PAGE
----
A lot of integrated therapeutic approaches simultaneously target alcohol use disorders and mental health disorders, which is very important in fostering lasting recovery. Therapeutic interventions provide invaluable tools for coping with cravings, managing triggers and navigating the complexities of emotional distress. Additionally, peer support groups offer companionship and understanding, reinforcing that nobody is alone in their struggles.

Preventive measures also play an essential role in mitigating the risk of alcohol use disorder and its detrimental effects on mental health and due to mental health. Psychoeducation initiatives to dispel myths and misconceptions are indispensable in empowering individuals to make informed decisions. Early intervention programs targeted at identifying and addressing mental health concerns before they escalate can significantly reduce the likelihood of self-medication through alcohol.

What is equally important is the cultivation of a supportive community that fosters open conversations and destigmatising discussions surrounding alcohol use disorder and mental health through awareness. By cultivating empathy, compassion and acceptance, communities can serve as pillars of strength for those grappling with these intertwined challenges, offering a beacon of hope amidst the darkness.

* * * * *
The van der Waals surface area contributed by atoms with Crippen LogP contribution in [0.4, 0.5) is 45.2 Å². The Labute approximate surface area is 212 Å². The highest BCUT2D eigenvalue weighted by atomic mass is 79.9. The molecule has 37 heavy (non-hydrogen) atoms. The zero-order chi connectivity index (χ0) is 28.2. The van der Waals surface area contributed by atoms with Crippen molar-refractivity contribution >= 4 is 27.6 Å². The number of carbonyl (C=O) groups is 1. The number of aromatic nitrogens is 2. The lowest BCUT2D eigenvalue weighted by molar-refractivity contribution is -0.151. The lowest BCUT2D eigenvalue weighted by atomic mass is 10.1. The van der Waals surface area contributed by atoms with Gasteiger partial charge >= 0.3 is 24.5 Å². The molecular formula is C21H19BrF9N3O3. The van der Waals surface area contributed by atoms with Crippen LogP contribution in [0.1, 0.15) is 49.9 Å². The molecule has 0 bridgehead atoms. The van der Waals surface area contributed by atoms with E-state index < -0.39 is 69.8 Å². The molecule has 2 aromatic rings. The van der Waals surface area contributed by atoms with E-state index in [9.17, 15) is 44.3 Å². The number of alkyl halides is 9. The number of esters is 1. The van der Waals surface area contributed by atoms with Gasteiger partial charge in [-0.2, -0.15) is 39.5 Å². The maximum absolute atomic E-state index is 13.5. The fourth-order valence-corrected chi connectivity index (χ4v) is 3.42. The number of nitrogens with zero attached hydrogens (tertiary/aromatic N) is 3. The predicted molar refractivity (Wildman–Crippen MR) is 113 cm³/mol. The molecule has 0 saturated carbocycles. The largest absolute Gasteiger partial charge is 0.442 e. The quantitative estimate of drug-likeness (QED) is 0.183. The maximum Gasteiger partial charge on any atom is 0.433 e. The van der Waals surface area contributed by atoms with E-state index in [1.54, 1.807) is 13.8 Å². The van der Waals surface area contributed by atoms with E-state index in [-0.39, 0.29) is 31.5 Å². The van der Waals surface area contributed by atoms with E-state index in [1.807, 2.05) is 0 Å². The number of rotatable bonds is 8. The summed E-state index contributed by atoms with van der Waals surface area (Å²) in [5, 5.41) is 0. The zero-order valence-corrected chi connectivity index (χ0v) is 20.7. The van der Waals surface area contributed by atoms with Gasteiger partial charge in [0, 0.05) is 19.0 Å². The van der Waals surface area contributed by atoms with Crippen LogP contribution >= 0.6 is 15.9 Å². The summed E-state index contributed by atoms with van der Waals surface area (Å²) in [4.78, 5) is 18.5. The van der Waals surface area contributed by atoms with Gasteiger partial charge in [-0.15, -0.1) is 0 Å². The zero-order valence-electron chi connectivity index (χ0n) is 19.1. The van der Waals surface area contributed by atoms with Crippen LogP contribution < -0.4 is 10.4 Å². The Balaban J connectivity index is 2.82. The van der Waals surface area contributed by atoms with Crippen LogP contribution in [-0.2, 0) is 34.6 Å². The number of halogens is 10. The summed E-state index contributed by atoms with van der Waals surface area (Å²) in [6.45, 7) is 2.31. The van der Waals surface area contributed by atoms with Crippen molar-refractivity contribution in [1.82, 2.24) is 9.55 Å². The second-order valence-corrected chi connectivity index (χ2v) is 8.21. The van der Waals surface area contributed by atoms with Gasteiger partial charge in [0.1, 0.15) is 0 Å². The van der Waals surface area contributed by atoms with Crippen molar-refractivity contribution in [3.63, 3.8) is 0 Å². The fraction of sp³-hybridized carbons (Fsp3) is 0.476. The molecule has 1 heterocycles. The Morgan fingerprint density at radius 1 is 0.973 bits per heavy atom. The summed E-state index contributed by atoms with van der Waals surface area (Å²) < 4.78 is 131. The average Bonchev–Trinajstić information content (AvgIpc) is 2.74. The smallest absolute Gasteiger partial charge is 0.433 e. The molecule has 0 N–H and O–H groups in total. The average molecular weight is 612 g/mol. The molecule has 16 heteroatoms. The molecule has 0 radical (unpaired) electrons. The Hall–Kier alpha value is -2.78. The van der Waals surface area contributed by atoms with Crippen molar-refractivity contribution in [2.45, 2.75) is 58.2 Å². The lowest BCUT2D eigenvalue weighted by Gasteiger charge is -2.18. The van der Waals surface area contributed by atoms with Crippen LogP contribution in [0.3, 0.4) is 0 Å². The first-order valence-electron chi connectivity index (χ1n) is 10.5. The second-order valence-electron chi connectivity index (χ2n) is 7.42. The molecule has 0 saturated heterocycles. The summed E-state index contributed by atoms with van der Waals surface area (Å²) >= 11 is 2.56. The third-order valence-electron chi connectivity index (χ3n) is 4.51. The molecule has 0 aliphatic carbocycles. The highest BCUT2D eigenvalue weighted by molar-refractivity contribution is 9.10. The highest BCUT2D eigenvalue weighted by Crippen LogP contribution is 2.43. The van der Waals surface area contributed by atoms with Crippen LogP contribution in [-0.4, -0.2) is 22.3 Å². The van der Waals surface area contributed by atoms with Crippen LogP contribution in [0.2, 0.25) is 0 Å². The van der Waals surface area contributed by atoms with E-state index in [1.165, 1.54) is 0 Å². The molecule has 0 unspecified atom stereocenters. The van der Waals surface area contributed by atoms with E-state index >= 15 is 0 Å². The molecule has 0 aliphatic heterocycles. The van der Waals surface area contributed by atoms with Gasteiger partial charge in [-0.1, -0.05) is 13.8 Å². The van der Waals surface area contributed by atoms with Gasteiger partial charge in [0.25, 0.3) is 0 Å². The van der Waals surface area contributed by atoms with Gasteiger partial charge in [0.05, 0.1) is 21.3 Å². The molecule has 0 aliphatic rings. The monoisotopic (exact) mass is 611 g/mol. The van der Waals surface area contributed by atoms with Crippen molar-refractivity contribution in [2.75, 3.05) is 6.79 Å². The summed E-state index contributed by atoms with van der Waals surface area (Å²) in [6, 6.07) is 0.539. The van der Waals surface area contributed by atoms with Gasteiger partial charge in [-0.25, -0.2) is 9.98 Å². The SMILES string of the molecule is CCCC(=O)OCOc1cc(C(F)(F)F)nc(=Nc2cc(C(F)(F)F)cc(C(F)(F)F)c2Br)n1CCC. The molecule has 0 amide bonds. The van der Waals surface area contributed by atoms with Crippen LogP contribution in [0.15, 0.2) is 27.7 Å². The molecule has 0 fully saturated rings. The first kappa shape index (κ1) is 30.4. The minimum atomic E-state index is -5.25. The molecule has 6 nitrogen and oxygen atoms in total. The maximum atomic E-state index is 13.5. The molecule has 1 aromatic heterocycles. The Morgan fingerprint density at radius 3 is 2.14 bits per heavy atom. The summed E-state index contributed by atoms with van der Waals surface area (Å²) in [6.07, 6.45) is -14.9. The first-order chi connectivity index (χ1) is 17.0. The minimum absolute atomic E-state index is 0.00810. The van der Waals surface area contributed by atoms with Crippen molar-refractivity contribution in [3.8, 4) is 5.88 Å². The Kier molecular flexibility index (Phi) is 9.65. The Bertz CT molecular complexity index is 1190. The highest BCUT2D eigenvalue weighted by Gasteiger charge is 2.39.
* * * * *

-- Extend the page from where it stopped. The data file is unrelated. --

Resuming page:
In the pursuit of alcohol use and related disorders and mental health advocacy, every voice matters. Whether sharing personal experiences, spotlighting marginalised voices or advocating for policy changes, each action contributes to a more inclusive and supportive society. Together, we can shatter the silence and dismantle the stigma, illuminating the path towards healing and recovery.

In conclusion the awareness for alcohol use disorder and mental health are intrinsically linked, each exacerbating the challenges posed by the other. By fostering awareness, promoting integrated therapeutic treatment approaches and cultivating supportive communities, we can address the root causes of this dual crisis and pave the way for a brighter, healthier future for all.

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Editor's Pick

Throwback Thursday: Jyotirao Phule, The Indian Social Reformer Who Challenged The Caste System

Today, 11th April marks birth anniversary of Jyotirao Phule. This year, let’s commemorate his contributions that shape the Indian society.

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Jyotirao Phule, Indian, Social system, reformer, caste